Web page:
18 Other Countries Say their Leaders are "Likely" to Go
WASHINGTON, DC (July 30, 2002) -- Ninety national leaders have been confirmed as planning to attend the World Summit on Sustainable Development in Johannesburg from August 26 to September 4, according to a survey released today by NRDC (the Natural Resources Defense Council). An additional 18 countries said that their head of state or government would "likely" participate in this follow-up meeting to the June 1992 Earth Summit in Rio de Janeiro. (See attached list.) However, the leaders of a number of key countries, including the United States, India and Australia, have not yet made a commitment to attend.
"A decade ago an unprecedented number of world leaders -- 110 -- came to the Rio summit to pledge themselves to the principal of sustainable development," said Jacob Scherr, director of the NRDC International Program. "It is extraordinarily encouraging that nearly the same number of top leaders are now committed or likely to attend the Johannesburg Summit. It is critical for long-term global security that our leaders come together to address the immense environmental, economic and social challenges we face."
NRDC has been tracking which national leaders plan to attend the Johannesburg summit since last March. Barrettt Freylinghuysen and Chassie Post of NRDC's World Summit Watch have been in contact with more than 180 missions at the United Nations in New York.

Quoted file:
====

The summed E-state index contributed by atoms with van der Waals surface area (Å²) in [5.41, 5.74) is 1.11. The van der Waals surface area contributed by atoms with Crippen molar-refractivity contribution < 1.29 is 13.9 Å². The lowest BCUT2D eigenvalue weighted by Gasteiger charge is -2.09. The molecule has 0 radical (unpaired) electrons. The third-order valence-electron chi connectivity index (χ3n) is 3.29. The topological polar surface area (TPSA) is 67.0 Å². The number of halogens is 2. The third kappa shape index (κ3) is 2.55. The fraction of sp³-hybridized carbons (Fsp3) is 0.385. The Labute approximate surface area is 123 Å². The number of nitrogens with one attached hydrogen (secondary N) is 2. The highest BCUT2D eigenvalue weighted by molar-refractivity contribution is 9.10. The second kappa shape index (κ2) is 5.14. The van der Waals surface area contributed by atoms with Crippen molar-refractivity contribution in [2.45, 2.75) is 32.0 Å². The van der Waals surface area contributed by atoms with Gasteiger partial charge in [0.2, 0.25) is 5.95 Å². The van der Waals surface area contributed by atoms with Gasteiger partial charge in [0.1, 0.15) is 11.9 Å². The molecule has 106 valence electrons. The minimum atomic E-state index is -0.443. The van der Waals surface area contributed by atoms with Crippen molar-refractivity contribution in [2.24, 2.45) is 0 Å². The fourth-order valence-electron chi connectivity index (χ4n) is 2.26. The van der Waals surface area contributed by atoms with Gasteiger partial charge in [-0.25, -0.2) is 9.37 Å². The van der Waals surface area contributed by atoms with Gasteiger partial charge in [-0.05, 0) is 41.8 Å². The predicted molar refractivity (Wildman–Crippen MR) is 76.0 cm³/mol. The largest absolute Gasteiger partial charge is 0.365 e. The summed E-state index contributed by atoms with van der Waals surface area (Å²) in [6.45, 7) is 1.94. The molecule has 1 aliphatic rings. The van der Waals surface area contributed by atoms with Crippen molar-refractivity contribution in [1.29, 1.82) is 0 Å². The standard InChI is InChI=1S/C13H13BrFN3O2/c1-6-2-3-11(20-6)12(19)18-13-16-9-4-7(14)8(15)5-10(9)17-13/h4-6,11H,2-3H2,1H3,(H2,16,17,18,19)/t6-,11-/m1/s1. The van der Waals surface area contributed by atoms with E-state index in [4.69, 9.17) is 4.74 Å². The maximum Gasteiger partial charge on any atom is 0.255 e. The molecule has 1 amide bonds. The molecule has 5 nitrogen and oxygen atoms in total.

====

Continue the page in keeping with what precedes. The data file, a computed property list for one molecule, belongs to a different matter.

Earlier this year, 41 U.S. environmental leaders wrote President Bush to urge him to go to the Johannesburg summit to reassert U.S. leadership on global environmental issues, but he has not yet announced his plans. "Perhaps he is following in his father's footsteps," said Scherr. "The first President Bush did not make up his mind to attend the Rio Summit until just a few weeks before it convened. We hope that his son recognizes the importance of going to Johannesburg."
The Natural Resources Defense Council is a U.S. non-profit organization of lawyers, scientists and environmental specialists engaged in advocacy to protect the environment. Founded in 1970, NRDC has more than 500,000 members. Over the last decade, NRDC has published a number of surveys regarding the implementation of Agenda 21 and the other Earth Summit commitments.